There are other cohorts of brains appropriate for research relating cognition and capillary density. Of course, any such collection might require permission from a medical ethics committee for use in a new histological study, but at least the more arduous tasks of soliciting subjects for autopsy, gaining their informed consent, procuring the brains at autopsy, and so on, would be past.

As discussed earlier, the parabiosis studies in mice have demonstrated that humoral factors in young blood can indeed exert reparative effects, such as new myotubules and improved learning and memory—repairs that to some extent ease and delay the aging process. We postulate, therefore, that reduced levels of angiogenic factors in older people may account for the hallmarks of aging, and that they are much like other age-associated endocrine factors.

For the angiogenesis hypothesis, the important aspect of old age is not its chronology but its signs and symptoms. Relieving the hallmarks of old age or delaying their onset by long-term treatment with recombinant angiogenic factors would constitute the ultimate affirmation of the hypothesis.

In previous publications I have discussed therapeutic angiogenesis, including the nasal route for the regular administration of recombinant angiogenic factors. Further proof of the angiogenesis hypothesis may be needed before considering clinical trials. Various research groups already have the microscopic competence to test the validity of the angiogenesis hypothesis by measuring capillary density in various tissues. As discussed earlier, an example would be a cohort of aged brains, such as that of the Nun Study, where the cognitive status of each brain donor at death is known. As assessment of capillary density in the brains of two groups—cognitively normal versus demented—could validate or refute the hypothesis and help decide whether to pursue clinical trials with angiogenic growth factors. Similarly, a comparison of capillary density in an upper thigh muscle of strong and weak older persons paired by age might provide for an informative analysis.

This invitation to test the angiogenesis hypothesis is open to interested investigators. Until its firm support is at hand, therapeutic angiogenesis remains an unapproved but tantalizingly tenable treatment for old age, including possibly for Alzheimer's disease.


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Ambrose describes an intriguing hypothesis about the normal aging process and the early symptoms of old age. These symptoms are well-known and include reduced stamina, muscle weakness, and mild memory lapses. According to Ambrose’s hypothesis, these symptoms develop from a deficiency of angiogenic growth factors, a group of substances that reside in the circulation and are responsible for the growth of new blood vessels.

In support for his hypothesis, Ambrose points out a number of findings; these include a reduced capillary density seen in the brain and muscles of elderly people, which ostensibly occurs from a deficit in circulating angiogenic growth factors. More compelling evidence is the improved learning and memory of old rats injected with plasma from young rats, a finding now being tested in a study giving plasma from young donors to elderly individuals suffering from Alzheimer’s disease. Ambrose’s hypothesis cracks open the door to a new field of exploration by identifying possible therapeutic targets in slowing down the aging process and dyscognitive function.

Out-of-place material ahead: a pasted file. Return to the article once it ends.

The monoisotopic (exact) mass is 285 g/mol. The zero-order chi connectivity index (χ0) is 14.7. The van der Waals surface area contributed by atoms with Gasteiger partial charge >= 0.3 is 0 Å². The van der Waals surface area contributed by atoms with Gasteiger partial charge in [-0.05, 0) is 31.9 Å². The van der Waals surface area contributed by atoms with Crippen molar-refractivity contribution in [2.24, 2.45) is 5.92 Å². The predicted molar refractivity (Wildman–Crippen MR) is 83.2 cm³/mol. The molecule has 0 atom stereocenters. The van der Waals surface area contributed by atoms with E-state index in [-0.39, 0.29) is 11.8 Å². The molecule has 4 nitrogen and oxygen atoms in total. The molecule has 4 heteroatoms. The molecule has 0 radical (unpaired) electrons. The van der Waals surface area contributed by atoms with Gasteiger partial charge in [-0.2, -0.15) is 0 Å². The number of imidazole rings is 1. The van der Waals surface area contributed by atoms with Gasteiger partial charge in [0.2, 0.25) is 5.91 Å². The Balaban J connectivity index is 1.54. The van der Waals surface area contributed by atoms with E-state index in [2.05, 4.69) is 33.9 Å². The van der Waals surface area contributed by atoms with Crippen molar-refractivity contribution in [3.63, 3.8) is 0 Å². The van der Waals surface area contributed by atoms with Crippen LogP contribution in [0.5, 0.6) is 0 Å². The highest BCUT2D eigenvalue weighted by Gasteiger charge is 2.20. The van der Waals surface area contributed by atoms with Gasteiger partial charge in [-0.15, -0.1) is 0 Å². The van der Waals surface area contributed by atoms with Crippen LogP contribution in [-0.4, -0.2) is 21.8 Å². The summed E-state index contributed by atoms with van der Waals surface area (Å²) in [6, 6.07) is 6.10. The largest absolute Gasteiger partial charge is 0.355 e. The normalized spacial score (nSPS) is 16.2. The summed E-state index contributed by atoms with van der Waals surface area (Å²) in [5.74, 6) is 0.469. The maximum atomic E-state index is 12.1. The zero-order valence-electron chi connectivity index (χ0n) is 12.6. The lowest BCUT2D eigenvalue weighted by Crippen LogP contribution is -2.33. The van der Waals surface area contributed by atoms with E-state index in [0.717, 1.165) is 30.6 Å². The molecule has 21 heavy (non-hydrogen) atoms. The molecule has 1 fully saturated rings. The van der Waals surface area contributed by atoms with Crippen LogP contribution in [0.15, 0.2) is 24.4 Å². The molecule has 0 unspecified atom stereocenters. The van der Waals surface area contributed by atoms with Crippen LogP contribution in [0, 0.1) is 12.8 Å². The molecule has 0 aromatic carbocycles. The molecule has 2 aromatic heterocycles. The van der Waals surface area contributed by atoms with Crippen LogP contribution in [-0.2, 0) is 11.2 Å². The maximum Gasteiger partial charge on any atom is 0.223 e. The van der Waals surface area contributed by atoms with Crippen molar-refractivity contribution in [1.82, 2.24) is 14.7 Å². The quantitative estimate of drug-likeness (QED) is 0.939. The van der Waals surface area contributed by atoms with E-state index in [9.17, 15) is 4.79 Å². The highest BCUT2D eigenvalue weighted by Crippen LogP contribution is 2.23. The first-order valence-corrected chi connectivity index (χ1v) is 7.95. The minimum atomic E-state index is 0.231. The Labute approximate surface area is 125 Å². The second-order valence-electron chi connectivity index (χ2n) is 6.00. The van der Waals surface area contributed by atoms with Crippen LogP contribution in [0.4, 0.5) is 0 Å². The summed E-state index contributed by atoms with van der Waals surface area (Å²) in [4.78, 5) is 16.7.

Jack de la Torre is adjunct professor of psychology at the University of Texas, Austin.

Ambrose proposes a new way of identifying the aging process in the human brain that could result in Alzheimer’s disease. He discusses first the prevailing hypothesis that amyloid plaques and neurofibrillary tangles cause the degeneration in the brain that is used to make a clinical diagnosis of Alzheimer’s disease. He points out, however, that not all persons with symptoms of Alzheimer’s have amyloid plaques and neurofibrillary tangles in their brains, and that some people with these physiological symptoms do not display symptoms of the disease. He therefore describes a new theory for the development of Alzheimer’s disease.

The angiogenesis hypothesis maintains that Alzheimer’s and dementia-type symptoms could be due to age-related decreases in formation of new blood vessels; these decreases would then diminish blood flow, particularly in the smaller blood vessels. This could be a new method of understanding how Alzheimer’s, and dementia in general, could develop. Ambrose supports this theory with data from animal studies, in which the blood from younger animals is shared with older animals or in which older animals were given a specific growth factor; both procedures resulted in improved blood flow in the older animals. Ambrose also suggests examining capillary density in autopsies of brains, both in Alzheimer’s patients and in control subjects. Lower capillary densities in Alzheimer brains could provide definitive evidence for an alternative mechanism for the development of Alzheimer’s disease and could lead to different (perhaps more effective) treatment routes.

June J. Pilcher is Alumni Distinguished Professor of Psychology at Clemson University and a Sigma Xi Distinguished Lecturer for 2016-2017.